Doctors in Wales have warned a second peak of coronavirus is "very likely" and is their greatest fear ahead of the winter months.
It comes after the First Minister issued a stark warning that Wales could face stricter measures of lockdown if people did not act responsibly this weekend.
86 per cent of doctors responding to a survey by BMA Cymru Wales said a second wave of the virus was likely or very likely in the next six months.
The warnings follow a recent rise in the number of Covid-19 cases, leading to some local lockdowns and pre-lockdowns.
164 new cases of coronavirus were confirmed by Public Health Wales on Sunday.
A number of new measures have been introduced from Monday, including a restriction on the number of people who can meet and a requirement to wear face masks indoors.
Doctors said confusing messages on public health measures, lack of monitoring and adherence to infection control measures in public settings and failure of the test and trace system including poor access to testing sites are the main risks to causing a second peak.
They said a "fit for purpose" test and trace system and a rapid and coherent response to local outbreaks were crucial in helping to prevent a second peak.
They also highlighted the need for clearer public information and more visible messaging on rules and guidelines, including those on mixing with people from outside your household.
With cases rising and winter approaching, we are at a critical point in the fight against the virus.
Dr David Bailey, BMA Cymru Wales council chair, said: "The survey results expose the greatest fears of doctors in Wales – fears borne out of their everyday experiences of treating patients with Covid-19 and witnessing the dramatic impact of the virus on the NHS.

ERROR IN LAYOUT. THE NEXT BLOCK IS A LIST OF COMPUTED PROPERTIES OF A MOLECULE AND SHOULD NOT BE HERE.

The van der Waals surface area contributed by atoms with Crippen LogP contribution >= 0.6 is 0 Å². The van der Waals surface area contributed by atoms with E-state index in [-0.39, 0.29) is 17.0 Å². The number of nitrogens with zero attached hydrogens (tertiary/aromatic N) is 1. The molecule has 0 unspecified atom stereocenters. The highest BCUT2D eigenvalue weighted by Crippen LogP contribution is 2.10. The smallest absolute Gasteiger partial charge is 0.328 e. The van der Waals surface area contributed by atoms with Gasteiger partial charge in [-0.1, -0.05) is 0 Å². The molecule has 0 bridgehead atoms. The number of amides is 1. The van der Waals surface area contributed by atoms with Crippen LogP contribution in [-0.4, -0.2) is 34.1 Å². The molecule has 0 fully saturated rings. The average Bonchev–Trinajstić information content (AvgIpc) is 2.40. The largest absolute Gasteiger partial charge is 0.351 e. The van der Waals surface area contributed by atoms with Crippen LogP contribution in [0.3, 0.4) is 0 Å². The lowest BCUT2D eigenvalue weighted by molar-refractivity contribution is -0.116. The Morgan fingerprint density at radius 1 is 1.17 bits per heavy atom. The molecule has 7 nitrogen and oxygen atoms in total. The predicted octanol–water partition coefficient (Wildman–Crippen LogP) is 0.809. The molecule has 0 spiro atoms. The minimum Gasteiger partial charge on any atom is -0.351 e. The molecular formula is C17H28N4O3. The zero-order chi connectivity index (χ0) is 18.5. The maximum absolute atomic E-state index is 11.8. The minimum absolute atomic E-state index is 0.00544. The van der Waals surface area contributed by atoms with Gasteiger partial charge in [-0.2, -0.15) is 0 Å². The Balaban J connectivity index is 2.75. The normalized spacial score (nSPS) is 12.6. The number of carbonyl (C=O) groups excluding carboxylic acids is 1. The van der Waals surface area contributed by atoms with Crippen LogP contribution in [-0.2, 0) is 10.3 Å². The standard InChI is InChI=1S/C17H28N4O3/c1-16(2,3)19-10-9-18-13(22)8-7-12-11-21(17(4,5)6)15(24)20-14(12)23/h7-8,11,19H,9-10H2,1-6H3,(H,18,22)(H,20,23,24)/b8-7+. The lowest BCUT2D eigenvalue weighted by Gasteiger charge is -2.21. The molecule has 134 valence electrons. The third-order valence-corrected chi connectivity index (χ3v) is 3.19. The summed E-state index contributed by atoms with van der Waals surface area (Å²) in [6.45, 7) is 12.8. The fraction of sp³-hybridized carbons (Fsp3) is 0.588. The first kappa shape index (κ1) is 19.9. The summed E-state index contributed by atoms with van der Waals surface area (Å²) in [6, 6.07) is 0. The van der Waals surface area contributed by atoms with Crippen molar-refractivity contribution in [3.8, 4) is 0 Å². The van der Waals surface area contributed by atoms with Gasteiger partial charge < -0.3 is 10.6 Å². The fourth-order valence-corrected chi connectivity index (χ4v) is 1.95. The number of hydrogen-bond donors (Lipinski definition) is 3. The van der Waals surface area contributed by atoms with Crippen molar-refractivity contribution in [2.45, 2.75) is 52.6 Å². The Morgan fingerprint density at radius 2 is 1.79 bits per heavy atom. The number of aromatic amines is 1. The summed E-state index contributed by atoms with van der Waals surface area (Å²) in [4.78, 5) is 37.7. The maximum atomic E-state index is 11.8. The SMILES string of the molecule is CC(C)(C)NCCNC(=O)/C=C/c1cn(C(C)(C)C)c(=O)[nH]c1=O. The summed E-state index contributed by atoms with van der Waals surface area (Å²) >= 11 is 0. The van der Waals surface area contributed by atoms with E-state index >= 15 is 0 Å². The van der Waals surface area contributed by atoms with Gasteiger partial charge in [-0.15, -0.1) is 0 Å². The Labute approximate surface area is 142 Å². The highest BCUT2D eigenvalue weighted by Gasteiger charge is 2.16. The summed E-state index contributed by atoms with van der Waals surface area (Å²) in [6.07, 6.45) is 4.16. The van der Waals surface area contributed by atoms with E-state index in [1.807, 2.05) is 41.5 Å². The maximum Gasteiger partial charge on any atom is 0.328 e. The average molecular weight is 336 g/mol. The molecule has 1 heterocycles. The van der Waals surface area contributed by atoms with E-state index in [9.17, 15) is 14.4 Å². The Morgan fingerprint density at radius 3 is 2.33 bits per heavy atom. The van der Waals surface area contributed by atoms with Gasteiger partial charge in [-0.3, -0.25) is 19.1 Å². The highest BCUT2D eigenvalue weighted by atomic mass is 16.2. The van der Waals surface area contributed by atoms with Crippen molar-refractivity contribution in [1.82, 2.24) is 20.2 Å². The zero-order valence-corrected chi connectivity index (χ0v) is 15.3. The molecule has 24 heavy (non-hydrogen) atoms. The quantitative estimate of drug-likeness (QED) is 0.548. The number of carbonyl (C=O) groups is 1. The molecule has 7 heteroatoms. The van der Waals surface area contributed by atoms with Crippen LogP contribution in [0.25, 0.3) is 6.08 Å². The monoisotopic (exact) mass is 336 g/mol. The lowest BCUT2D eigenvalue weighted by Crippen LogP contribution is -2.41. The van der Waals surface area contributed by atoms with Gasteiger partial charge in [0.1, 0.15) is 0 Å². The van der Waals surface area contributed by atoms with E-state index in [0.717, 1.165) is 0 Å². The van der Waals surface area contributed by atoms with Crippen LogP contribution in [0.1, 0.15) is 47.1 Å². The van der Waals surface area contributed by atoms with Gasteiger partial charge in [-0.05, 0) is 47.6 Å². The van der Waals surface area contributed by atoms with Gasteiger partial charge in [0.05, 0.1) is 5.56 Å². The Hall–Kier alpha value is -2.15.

"As a profession, and I’m sure as a nation, we do not wish to return to the scenes we saw earlier in the year, where hospitals were full with Covid-19 patients, many people dying every day.
"As local lockdowns come into force in Wales and new measures are introduced to minimise the spread, we must all work together to prevent the virus taking hold in our communities once more."
Concerns have been raised over the availability of coronavirus tests in Wales after some have complained about being forced to travel for hours to get one.
A father-of-two from Machynlleth in Powys told ITV News he travelled for more than two hours to Telford with his children to get them a coronavirus test - only to find the site had run out.
Over the weekend the leader of Rhondda Cynon Taf County Borough Council said he was 'furious' after being told tests for coronavirus were going to be capped at 60 at additional testing centres.
Cllr Andrew Morgan said he worked with the local health board and the Welsh Government to increase testing capacity in his area.
The Welsh Government said it has raised the issue with the UK Government.